As some theatres postpone their summer seasons because of the pandemic, we feel it necessary to remind people how important and unique the theatrical experience is. Some theatres are finding ways to keep in touch with theatre goers by posting archived productions or doing virtual readings or offering collages from past productions. It is important for people to make contributions to theatres when and where they can. We are going to post some radio interviews we did before we started our blog. We want to remind people of the splendid history of theatre as well as informing them about what theatres in our area and elsewhere are doing during this difficult time. Our goal is to post at least once a week. In that spirit I interviewed Bob about his years as Stage Manager at Actors Studio.
Ira Aldrich was an African-American actor who was born in New York city in July, 1807. When he was seventeen he emigrated to England to continue his acting career which was not possible in the United States at that time. He became well known while touring the provinces and in 1833, he played Othello at Convent Garden in London for two performances.
The play, Red Velvet by Lolita Chakrabarti, which is running at Shakespeare and Company until September 13, focuses on that event in Aldrich’s life. This is the play’s American premiere. It was performed in 2012 in London with Adrian Lester, Chakrabarti’s husband, as Ira Aldrich. In this production Aldrich is played by John Douglas Thompson, who has also performed Othello at Shakespeare and Company.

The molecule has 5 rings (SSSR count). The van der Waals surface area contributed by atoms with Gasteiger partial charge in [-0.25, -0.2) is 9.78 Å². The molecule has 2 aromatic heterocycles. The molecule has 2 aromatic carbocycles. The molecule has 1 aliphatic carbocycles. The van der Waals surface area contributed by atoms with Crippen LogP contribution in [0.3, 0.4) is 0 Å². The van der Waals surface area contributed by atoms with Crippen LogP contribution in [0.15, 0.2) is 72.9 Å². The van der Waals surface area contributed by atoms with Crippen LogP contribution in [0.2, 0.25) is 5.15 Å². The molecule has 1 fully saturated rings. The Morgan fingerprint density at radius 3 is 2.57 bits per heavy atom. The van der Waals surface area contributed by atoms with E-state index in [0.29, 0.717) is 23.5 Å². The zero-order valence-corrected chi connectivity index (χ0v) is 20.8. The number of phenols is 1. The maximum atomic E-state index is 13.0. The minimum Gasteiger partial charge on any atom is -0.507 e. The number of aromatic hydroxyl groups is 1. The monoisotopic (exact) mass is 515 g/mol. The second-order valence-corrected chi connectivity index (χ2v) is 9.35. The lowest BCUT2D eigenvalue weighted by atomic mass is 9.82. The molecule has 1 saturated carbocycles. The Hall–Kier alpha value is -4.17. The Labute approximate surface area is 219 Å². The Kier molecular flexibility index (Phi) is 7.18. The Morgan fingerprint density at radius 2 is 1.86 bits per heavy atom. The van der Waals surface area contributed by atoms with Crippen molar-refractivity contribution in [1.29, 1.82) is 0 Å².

Bob and I interviewed the director, Daniela Varon, John Douglas Thompson and Joe Tapper who plays Pierre Laporte, the theatre manager who hires Aldrich, early in the rehearsal process. Although we learned a great deal as we talked with them, nothing prepared us for the reality that is presented on the stage. This is a play which engages you each moment when you are watching and which you discuss and savor afterwards, recalling favorite moments. Not only does Ira Aldrich come alive, but the world of 19th century theatre does as well. Theatres were huge then and the groundlings were not standing in front of the stage as they were in Shakespeare’s time but were in the galleries and had to be reached.
However, this is more than a history lesson about theatre. It is a compelling, relevant play performed by a talented cast led by John Douglas Thompson and directed with skill by Daniela Varon.